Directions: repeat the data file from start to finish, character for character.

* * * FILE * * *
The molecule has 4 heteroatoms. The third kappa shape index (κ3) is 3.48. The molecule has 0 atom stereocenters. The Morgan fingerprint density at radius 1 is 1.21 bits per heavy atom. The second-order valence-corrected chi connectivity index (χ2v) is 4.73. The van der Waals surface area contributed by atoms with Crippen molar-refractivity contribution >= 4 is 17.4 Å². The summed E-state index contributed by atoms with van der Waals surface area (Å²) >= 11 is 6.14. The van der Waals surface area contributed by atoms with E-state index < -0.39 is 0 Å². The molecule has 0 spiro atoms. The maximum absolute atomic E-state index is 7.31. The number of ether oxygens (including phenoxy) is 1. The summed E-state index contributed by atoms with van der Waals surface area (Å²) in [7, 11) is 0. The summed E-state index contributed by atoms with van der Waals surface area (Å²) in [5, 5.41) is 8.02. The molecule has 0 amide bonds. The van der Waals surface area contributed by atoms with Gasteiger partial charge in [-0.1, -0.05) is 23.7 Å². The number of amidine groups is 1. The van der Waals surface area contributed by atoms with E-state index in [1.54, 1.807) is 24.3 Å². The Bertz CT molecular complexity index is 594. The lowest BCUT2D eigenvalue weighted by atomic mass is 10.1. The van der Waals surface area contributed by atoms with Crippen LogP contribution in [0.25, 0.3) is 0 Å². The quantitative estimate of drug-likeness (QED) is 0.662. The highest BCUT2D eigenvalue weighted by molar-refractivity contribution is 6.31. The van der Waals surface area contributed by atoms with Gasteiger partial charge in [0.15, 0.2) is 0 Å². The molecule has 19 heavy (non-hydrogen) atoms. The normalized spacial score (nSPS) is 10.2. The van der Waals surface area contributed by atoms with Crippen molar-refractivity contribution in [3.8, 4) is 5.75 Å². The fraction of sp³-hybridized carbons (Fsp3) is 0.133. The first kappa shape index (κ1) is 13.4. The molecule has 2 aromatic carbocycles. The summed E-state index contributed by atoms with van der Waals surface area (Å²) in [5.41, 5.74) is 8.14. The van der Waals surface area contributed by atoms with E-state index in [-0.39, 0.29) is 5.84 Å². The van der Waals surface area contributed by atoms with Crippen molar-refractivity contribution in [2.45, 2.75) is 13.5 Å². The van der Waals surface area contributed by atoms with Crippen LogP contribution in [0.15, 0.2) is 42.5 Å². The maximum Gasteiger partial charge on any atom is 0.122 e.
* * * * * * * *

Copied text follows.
The molecule has 4 heteroatoms. The third kappa shape index (κ3) is 3.48. The molecule has 0 atom stereocenters. The Morgan fingerprint density at radius 1 is 1.21 bits per heavy atom. The second-order valence-corrected chi connectivity index (χ2v) is 4.73. The van der Waals surface area contributed by atoms with Crippen molar-refractivity contribution >= 4 is 17.4 Å². The summed E-state index contributed by atoms with van der Waals surface area (Å²) >= 11 is 6.14. The van der Waals surface area contributed by atoms with E-state index < -0.39 is 0 Å². The molecule has 0 spiro atoms. The maximum absolute atomic E-state index is 7.31. The number of ether oxygens (including phenoxy) is 1. The summed E-state index contributed by atoms with van der Waals surface area (Å²) in [7, 11) is 0. The summed E-state index contributed by atoms with van der Waals surface area (Å²) in [5, 5.41) is 8.02. The molecule has 0 amide bonds. The van der Waals surface area contributed by atoms with Gasteiger partial charge in [-0.1, -0.05) is 23.7 Å². The number of amidine groups is 1. The van der Waals surface area contributed by atoms with E-state index in [1.54, 1.807) is 24.3 Å². The Bertz CT molecular complexity index is 594. The lowest BCUT2D eigenvalue weighted by atomic mass is 10.1. The van der Waals surface area contributed by atoms with Crippen LogP contribution in [0.25, 0.3) is 0 Å². The quantitative estimate of drug-likeness (QED) is 0.662. The highest BCUT2D eigenvalue weighted by molar-refractivity contribution is 6.31. The van der Waals surface area contributed by atoms with Gasteiger partial charge in [0.15, 0.2) is 0 Å². The molecule has 19 heavy (non-hydrogen) atoms. The normalized spacial score (nSPS) is 10.2. The van der Waals surface area contributed by atoms with Crippen molar-refractivity contribution in [3.8, 4) is 5.75 Å². The fraction of sp³-hybridized carbons (Fsp3) is 0.133. The first kappa shape index (κ1) is 13.4. The molecule has 2 aromatic carbocycles. The summed E-state index contributed by atoms with van der Waals surface area (Å²) in [5.41, 5.74) is 8.14. The van der Waals surface area contributed by atoms with E-state index in [-0.39, 0.29) is 5.84 Å². The van der Waals surface area contributed by atoms with Crippen molar-refractivity contribution in [2.45, 2.75) is 13.5 Å². The van der Waals surface area contributed by atoms with Crippen LogP contribution in [0.15, 0.2) is 42.5 Å². The maximum Gasteiger partial charge on any atom is 0.122 e.